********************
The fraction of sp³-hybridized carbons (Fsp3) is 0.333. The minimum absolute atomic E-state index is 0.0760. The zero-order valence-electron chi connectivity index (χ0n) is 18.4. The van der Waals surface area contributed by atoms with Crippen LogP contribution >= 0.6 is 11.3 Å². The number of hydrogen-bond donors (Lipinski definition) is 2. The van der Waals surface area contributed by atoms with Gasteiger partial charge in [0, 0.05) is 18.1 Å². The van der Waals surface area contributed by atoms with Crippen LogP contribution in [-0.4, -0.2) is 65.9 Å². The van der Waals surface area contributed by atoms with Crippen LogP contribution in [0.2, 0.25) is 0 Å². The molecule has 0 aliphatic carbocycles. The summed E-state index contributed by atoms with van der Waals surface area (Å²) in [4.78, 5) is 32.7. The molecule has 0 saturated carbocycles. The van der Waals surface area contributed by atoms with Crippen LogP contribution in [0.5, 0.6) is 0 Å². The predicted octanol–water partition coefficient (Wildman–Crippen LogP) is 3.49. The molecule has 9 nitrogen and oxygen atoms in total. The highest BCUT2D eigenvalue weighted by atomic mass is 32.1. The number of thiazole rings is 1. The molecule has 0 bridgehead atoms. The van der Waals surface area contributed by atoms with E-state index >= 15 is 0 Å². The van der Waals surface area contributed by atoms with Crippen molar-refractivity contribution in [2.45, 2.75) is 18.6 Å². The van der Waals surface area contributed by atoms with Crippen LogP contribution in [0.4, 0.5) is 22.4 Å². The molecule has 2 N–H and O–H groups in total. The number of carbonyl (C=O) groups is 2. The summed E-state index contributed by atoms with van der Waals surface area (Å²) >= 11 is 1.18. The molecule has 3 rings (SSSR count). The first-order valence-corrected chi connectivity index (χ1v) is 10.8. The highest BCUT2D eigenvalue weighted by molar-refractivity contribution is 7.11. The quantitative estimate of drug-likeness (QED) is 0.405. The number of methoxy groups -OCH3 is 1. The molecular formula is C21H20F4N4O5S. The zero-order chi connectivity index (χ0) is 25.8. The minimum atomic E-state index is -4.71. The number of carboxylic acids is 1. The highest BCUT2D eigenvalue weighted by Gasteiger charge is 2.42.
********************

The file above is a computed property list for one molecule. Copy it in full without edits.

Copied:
The fraction of sp³-hybridized carbons (Fsp3) is 0.333. The minimum absolute atomic E-state index is 0.0760. The zero-order valence-electron chi connectivity index (χ0n) is 18.4. The van der Waals surface area contributed by atoms with Crippen LogP contribution >= 0.6 is 11.3 Å². The number of hydrogen-bond donors (Lipinski definition) is 2. The van der Waals surface area contributed by atoms with Gasteiger partial charge in [0, 0.05) is 18.1 Å². The van der Waals surface area contributed by atoms with Crippen LogP contribution in [-0.4, -0.2) is 65.9 Å². The van der Waals surface area contributed by atoms with Crippen LogP contribution in [0.2, 0.25) is 0 Å². The molecule has 0 aliphatic carbocycles. The summed E-state index contributed by atoms with van der Waals surface area (Å²) in [4.78, 5) is 32.7. The molecule has 0 saturated carbocycles. The van der Waals surface area contributed by atoms with Crippen LogP contribution in [0.5, 0.6) is 0 Å². The predicted octanol–water partition coefficient (Wildman–Crippen LogP) is 3.49. The molecule has 9 nitrogen and oxygen atoms in total. The highest BCUT2D eigenvalue weighted by atomic mass is 32.1. The number of thiazole rings is 1. The molecule has 0 bridgehead atoms. The van der Waals surface area contributed by atoms with E-state index >= 15 is 0 Å². The van der Waals surface area contributed by atoms with Crippen molar-refractivity contribution in [2.45, 2.75) is 18.6 Å². The van der Waals surface area contributed by atoms with Crippen LogP contribution in [0.4, 0.5) is 22.4 Å². The molecule has 2 N–H and O–H groups in total. The number of carbonyl (C=O) groups is 2. The summed E-state index contributed by atoms with van der Waals surface area (Å²) >= 11 is 1.18. The molecule has 3 rings (SSSR count). The first-order valence-corrected chi connectivity index (χ1v) is 10.8. The highest BCUT2D eigenvalue weighted by molar-refractivity contribution is 7.11. The quantitative estimate of drug-likeness (QED) is 0.405. The number of methoxy groups -OCH3 is 1. The molecular formula is C21H20F4N4O5S. The zero-order chi connectivity index (χ0) is 25.8. The minimum atomic E-state index is -4.71. The number of carboxylic acids is 1. The highest BCUT2D eigenvalue weighted by Gasteiger charge is 2.42.